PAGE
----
A recent appeal initiated by the University of Western Australia (UWA) was dismissed by the full Federal Court of Australia, which upheld the decision to place intellectual property rights into the hands of academics, and not the institutions that employ them.
The case of University of Western Australia v. Gray involved a particular invention developed by a prominent professor of surgery (Dr. Gray) at UWA. UWA argued, that by virtue of Dr. Gray’s employment contract with the school, all of his inventions and associated patents belonged to it. This claim was promptly dismissed by the primary judge of the federal court.
Although Dr. Gray’s contract of employment stipulated that he was to conduct research (as well as teach and conduct examinations), he was under no express obligation to invent. Consequently, it was found that UWA did not have an interest in his invention or relevant intellectual property rights simply due to his status as a university employee. The full court also held that Dr. Gray was under no fiduciary duty to UWA and as such, he was not found to be accountable to the university for proceeds derived from his invention or the associated intellectual property rights. Further, there were no effective express or implied terms relating to the ownership of intellectual property rights in Dr. Gray’s employment contract.
As a result of the ruling in this case, universities who wish to retain IP rights in the inventions created by their employees will have to lend more careful consideration to IP ownership clauses in employment contracts to allow for less confusion in the future. In a similar vein, corporations that associate with universities and academics should rigorously strive to ensure that employment contracts are clear, concise and that there are no ambiguities in the language concerning the ownership of IP rights.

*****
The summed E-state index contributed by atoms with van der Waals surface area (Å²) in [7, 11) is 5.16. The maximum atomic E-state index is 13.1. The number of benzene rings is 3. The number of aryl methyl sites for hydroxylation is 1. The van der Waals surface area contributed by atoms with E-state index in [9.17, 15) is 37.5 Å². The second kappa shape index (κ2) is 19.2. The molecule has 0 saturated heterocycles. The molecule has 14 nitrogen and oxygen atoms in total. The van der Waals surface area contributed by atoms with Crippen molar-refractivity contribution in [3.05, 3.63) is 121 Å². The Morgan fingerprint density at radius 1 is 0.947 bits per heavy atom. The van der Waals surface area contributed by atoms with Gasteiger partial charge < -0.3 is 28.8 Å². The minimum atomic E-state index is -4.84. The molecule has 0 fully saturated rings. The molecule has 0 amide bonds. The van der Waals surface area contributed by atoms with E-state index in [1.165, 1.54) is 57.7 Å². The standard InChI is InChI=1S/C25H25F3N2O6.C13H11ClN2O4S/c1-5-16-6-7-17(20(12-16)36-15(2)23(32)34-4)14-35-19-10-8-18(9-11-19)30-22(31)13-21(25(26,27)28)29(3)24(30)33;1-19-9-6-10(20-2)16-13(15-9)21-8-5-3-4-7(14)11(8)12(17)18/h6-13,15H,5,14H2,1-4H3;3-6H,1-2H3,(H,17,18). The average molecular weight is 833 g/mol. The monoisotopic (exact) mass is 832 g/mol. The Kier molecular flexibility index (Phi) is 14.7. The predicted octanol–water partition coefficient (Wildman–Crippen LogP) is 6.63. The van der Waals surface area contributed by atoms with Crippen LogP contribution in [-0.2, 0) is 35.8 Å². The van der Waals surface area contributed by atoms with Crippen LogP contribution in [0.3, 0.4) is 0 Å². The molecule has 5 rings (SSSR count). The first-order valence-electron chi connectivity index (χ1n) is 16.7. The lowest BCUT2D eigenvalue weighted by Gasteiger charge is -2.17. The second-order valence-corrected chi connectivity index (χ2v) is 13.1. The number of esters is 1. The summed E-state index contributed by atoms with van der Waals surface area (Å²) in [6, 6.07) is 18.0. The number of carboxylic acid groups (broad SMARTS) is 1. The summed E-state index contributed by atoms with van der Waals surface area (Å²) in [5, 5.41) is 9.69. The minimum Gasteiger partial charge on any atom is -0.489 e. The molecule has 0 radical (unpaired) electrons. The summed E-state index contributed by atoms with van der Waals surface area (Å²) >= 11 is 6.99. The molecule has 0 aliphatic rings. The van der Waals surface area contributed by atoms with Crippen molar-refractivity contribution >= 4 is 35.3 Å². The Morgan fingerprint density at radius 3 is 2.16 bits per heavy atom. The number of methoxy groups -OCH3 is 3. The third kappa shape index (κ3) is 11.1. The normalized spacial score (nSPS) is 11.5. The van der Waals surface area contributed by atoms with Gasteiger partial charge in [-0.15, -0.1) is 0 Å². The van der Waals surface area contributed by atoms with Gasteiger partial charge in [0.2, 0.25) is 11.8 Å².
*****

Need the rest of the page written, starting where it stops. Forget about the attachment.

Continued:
While the court did explicitly mention that the present case was decided fairly narrowly, it is still important for universities, academics and corporations to have a clear understanding of the intricacies of IP rights ownership under various circumstances to enable the successful commercialization of innovative ideas.
It is important for governments to maintain a financial incentive for intelligent and skilled researchers to continue inventing and innovating, since it is society who ultimately benefits from this type of behaviour. I strongly agree with the full court’s reasoning in this case. As I mentioned earlier, the present case was decided narrowly and should only apply in situations where the employment contract contains no duty to invent, there is no express/implied provision suggesting that the university in question owns the IP, and where the researcher owes no fiduciary duty to their employer. In the case where a university has a legitimate claim to an invention (and associated IP rights) created by an employee (i.e. where research funds are procured by the institution directly), the employer should take extra precaution and ensure that this is expressly noted in the contract of employment.